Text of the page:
TB: Are there any foods or supplements you recommend to support muscle restoration?

TW: Like the word says, a supplement isn’t a necessity. So you're supplementing only if you're looking to increase or you're not able to get it elsewhere because of lack of convenience or time. I’d say a protein shake if you can't get it from your food, just to increase your protein intake because protein does have the effect of limiting the opportunity for the body to go into a catabolic state, meaning you utilize muscle for energy, and you can stay more anabolic where you're building muscle versus, losing muscle.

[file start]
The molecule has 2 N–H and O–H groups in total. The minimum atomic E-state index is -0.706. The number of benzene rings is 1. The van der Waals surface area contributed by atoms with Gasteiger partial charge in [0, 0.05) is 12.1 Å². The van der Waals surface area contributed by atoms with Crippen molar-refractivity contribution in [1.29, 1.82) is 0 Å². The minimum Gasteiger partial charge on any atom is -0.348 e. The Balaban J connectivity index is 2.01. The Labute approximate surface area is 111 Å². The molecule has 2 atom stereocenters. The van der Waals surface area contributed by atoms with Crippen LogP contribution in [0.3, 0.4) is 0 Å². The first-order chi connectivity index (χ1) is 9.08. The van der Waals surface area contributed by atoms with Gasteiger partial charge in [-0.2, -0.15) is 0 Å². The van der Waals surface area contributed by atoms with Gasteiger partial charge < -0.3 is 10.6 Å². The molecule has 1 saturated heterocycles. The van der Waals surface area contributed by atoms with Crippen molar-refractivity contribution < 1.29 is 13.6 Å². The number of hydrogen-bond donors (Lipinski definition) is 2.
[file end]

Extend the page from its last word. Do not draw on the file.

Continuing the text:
TB: Do you have a go-to pre and post-workout vegan snacks?

TW: I actually don't and I know that that's a big thing within the community, but it's not a necessity. Every now and then I eat blueberries before a workout or an apple with peanut butter because it’s a long-lasting energy source. It’s a good thing to eat something protein-rich and continuously eat throughout the day after your training session to replenish your body of the vital nutrients that you may have lost during the training session.

I'm an advocate of mentally being prepared to tackle your workout. It starts in your mind. When we get to a workout, most of us aren't happy to be there. We feel like we don’t want to work out but that we have to. You've already defeated yourself. We let our feelings get in the way. You only feel tired if you allow yourself to feel tired. You can push through a workout if you really want to. We spend too much time on outside substances to give us what we need.